Traitor? Turncoat? Feudal Thinking in the Modern Era
China Times editorial (Taipei, Taiwan, ROC)
February 10, 2012
Summary: Former Kaohsiung County Chief Yang Chiu-hsing has been appointed Ma administration cabinet minister without portfolio, His former DPP comrades have excoriated him as a "turncoat." One could say the Green Camp "has a bee in its bonnet" about anyone becoming a "turncoat," and about anyone "not one of us," who therefore must be "one of them." By contrast, the Blue Camp has a more subtle issue with "traitors." This is a feudal conception of loyalty. As long as these two attitudes persist, politics on Taiwan cannot be rational.
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Former Kaohsiung County Chief Yang Chiu-hsing has been appointed Ma administration cabinet minister without portfolio, His former DPP comrades have excoriated him as a "turncoat." One could say the Green Camp "has a bee in its bonnet" about anyone becoming a "turncoat," and about anyone "not one of us," who therefore must be "one of them." By contrast, the Blue Camp has a more subtle issue with "traitors." This is a feudal conception of loyalty. As long as these two attitudes persist, politics on Taiwan cannot be rational.
As Yang Chiu-hsing noted, for politicians to switch political parties is nothing new. In other countries Britain's Winston Churchill and Japan's Ichiro Ozawa changed parties. On Taiwan, former President Lee Teng-hui, Huang Kun-hui, Chen Ming-wen, and Chang Hua-kuan changed parties. The political arena is filled with people who have changed political parties. The fact is, in modern democracies the nation trumps any party, Political parties are voluntary associations. If one remains in agreement, one stays. If one finds oneself in disagreement, one leaves. This ought to be the norm. Conversely, when one puts political party and ideology ahead of all else, and carelessly hurls feudalistic accusations of "turncoat" or "traitor," one is does more harm than good to one's party and one's nation. One merely demonstrates one's indifference to one's nation.
The general election has just concluded. DPP presidential candidate Tsai Ing-wen made a commitment during her presidential campaign, one that still rings in our ears. If the Democratic Progressive Party wins office, she vowed, the campaign committee will not be the ruling administration. Not will her administration transcend partisanship, she vowed, it will even form a grand coalition. What does it mean to "transcend partisanship?" What does it mean to "form a coalition?" Doesn't it mean co-operating and communicating with different political parties? Doesn't it mean recruiting the most talented individuals, regardless of party affiliation? When the DPP recruits people from other parties, the DPP praises them as "individuals of talent." But when the KMT recruits people from the DPP, the DPP swiftly denounces them as "turncoats."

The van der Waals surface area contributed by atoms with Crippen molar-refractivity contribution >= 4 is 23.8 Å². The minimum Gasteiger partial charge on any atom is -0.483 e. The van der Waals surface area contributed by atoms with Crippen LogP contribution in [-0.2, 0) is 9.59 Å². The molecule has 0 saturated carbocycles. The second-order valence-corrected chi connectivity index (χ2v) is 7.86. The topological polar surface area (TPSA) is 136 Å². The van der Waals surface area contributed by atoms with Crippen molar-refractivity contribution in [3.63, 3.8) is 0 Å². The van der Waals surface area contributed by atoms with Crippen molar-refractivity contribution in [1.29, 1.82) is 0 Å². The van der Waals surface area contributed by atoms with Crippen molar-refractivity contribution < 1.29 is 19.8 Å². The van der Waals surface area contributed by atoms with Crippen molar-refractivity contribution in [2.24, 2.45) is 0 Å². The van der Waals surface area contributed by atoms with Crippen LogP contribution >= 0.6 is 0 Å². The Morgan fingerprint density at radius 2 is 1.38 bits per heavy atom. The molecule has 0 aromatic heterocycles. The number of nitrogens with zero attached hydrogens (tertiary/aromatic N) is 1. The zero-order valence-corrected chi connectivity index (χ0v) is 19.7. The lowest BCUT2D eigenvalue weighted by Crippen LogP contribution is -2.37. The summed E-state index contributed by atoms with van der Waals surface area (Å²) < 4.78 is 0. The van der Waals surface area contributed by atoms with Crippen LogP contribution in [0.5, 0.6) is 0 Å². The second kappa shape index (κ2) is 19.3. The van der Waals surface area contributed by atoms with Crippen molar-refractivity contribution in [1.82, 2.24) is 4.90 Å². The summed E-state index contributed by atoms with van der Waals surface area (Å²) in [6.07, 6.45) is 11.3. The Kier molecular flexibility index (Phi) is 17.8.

The DPP once lacked governing experience. Its ruling administration had a serious shortage of individuals with talent. It desperately needed to transcend partisanship, Only then would these talented individuals be able to contribute at the crucial moment. The most obvious example was Tang Fei. During the 2000 change in ruling parties, the first in the Repubic of China's history, he served as Premier, even though he was ill at the time. The ruling DPP refused to agree to KMT demands for party to party consultations as a precondition of his recruitment. As a result Tang Fei found himself alone in the DPP cabinet for 140 days, after which he was denounced as a "stumbling block" and rushed off the stage. But during this first change in ruling parties, Tang Fei played an crucial role. He reassured the public. He even bolstered the morale of the armed forces. History will remember this.